Rafi Zabor’s Updoc, Fri April 1 & Tues April 5

ManyStrav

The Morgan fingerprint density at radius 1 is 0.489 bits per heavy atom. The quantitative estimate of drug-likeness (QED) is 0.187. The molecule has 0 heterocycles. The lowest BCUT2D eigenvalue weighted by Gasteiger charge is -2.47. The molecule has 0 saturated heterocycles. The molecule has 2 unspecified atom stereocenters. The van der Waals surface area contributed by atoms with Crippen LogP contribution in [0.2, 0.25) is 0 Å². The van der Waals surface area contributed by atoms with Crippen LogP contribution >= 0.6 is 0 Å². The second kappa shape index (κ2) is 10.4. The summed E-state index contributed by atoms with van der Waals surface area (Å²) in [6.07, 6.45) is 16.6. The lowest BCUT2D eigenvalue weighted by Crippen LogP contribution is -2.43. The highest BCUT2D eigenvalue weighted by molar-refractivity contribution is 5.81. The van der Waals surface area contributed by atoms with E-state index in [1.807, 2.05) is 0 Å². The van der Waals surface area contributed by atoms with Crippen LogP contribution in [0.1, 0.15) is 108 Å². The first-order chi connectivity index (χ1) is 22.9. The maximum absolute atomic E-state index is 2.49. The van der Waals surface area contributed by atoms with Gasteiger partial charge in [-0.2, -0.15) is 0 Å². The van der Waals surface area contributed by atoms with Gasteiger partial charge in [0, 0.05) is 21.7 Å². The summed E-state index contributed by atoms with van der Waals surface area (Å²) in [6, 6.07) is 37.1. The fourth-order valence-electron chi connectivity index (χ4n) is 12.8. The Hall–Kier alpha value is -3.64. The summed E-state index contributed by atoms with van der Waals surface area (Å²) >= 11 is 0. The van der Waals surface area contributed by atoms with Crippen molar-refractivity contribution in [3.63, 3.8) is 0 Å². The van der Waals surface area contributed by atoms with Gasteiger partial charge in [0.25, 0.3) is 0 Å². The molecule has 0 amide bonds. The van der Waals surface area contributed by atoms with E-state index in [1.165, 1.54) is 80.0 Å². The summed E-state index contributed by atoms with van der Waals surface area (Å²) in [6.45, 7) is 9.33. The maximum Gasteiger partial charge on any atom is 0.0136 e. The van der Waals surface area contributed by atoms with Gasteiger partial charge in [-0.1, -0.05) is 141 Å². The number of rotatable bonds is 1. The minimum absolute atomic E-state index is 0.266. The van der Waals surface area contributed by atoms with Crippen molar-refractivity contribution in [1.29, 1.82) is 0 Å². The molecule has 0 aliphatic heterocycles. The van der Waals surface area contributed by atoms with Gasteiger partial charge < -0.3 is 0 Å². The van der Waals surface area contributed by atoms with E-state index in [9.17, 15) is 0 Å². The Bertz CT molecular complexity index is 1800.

What can I say? After welcoming the season in with three brilliant versions of Stravinsky’s Sacre du Printemps over the last three weeks and now, finishing up with Stravinsky’s own 1960 recording—Friday at 8PM and noon next Tuesday, Carnegie Hall time—after doing a lot of close listening to all these versions, I have to ask myself: is there really anything of value that Messrs. Bernstein, Boulez, Svetlanov or any number of others can add to what the composer himself brought to the music? His performance used to sound a little hard and tight to me, constricted compared to Bernstein and the other showpiece versions that followed, but I don’t hear that anymore, while on the other hand is the somewhat saturnine Boulez really more detailed than the composer himself bringing out what he put in? Neither does Stravinsky’s performance lack any voltage of excitement. It’s got everything, along with a degree of authenticity no one else can supply. Listen in if you like, and see if you agree. In any case, the Sacre is great emough so that no performance can exhaust its possibilities. It’s the center of this virtually all-Stravinsky show—it opens with well-known Ornette Coleman and Charlie Parker quotes from the Sacre, and there’s also a Parker masterpiece in the midshow featuring what may be a Stravinsky variation—preceded by Bernstein’s exhilarating Petroushka, the ballet composed immediately before the Sacre, which may be Stravinsky’s most emotionally direct and open music, ever. The Sacre, though, remains his Citizen Kane, the work no one will let him live down, the work because of which he’s tasked with never having gone for broke again, for being brilliant and heartless and not sharing his soul with us throughout his neoclassical period—his late works are another story: taking up Schoenbergian dodecaphonics gave him an amazing boost of fresh greatness. We don’t go there this week, but we do have two major middle-period works: the deeply committed Symphony of Psalms—Shostakovich, for one, thought it the greatest work of the century’s greatest composer—in a stunning, maybe definitive performance led by John Eliot Gardiner, and the 1931 Violin Concerto played to a fare-thee-well by a great young Hillary Hahn. If you’re up for two hours of glittering genius-level dazzlement, this is the place.

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